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DOI
10.4324/9780415249126-S011-1
DOI: 10.4324/9780415249126-S011-1
Version: v1,  Published online: 1998
Retrieved October 24, 2017, from https://www.rep.routledge.com/articles/thematic/consent/v-1

Article Summary

A concept of central importance in moral, political and legal philosophy, consent is widely recognized as justifying or legitimating acts, arrangements or expectations. In standard cases, a person’s consent to another person’s acts removes moral or legal objections to or liability for the performance of those acts. Thus, in medical practice the informed consent of a patient to a procedure can justify the physician’s actions. In law, the maxim ‘volenti non fit injuria’ (the willing person is not wronged) governs a wide range of acts and transactions, from the economic to the sexual. And in politics, it is often supposed that it is ‘the consent of the governed’ that justifies or makes permissible both governmental policies and the use of official coercion to compel obedience to law. Consent may be given in a variety of more and less direct forms, but its binding force always rests on the satisfaction of conditions of knowledge, intention, competence, voluntariness and acceptability of content.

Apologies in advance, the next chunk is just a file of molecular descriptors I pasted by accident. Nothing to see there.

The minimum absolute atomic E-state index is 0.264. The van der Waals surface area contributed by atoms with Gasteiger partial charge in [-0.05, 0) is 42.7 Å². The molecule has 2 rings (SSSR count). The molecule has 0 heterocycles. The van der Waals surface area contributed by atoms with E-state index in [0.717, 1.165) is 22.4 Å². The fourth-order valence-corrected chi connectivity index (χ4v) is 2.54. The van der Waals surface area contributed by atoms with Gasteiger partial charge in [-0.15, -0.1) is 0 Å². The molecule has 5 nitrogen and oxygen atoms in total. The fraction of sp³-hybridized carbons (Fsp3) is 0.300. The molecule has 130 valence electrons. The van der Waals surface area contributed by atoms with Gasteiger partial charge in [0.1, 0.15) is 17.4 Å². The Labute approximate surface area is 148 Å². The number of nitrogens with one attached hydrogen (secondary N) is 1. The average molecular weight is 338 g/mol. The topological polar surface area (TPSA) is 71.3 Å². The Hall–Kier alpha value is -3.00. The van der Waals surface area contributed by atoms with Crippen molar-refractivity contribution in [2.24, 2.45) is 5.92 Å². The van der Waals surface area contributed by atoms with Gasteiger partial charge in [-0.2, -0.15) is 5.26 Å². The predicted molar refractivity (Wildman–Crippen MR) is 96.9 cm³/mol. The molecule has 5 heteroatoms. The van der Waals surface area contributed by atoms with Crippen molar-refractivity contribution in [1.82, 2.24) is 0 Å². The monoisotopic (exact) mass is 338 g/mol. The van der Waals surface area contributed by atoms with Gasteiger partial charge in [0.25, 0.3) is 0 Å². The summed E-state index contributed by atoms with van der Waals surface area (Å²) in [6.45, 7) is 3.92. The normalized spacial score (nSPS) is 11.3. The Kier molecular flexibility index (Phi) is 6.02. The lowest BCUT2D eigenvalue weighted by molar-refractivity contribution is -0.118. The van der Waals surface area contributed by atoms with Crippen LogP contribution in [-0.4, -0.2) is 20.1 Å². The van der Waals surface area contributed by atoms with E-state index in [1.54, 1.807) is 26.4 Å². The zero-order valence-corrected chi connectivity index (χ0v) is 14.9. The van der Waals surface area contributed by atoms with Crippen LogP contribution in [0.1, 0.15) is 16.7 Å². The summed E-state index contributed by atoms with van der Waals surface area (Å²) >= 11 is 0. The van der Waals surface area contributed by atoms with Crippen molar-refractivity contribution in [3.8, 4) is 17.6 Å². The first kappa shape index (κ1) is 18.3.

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Citing this article:
Simmons, A. John. Consent, 1998, doi:10.4324/9780415249126-S011-1. Routledge Encyclopedia of Philosophy, Taylor and Francis, https://www.rep.routledge.com/articles/thematic/consent/v-1.
Copyright © 1998-2017 Routledge.

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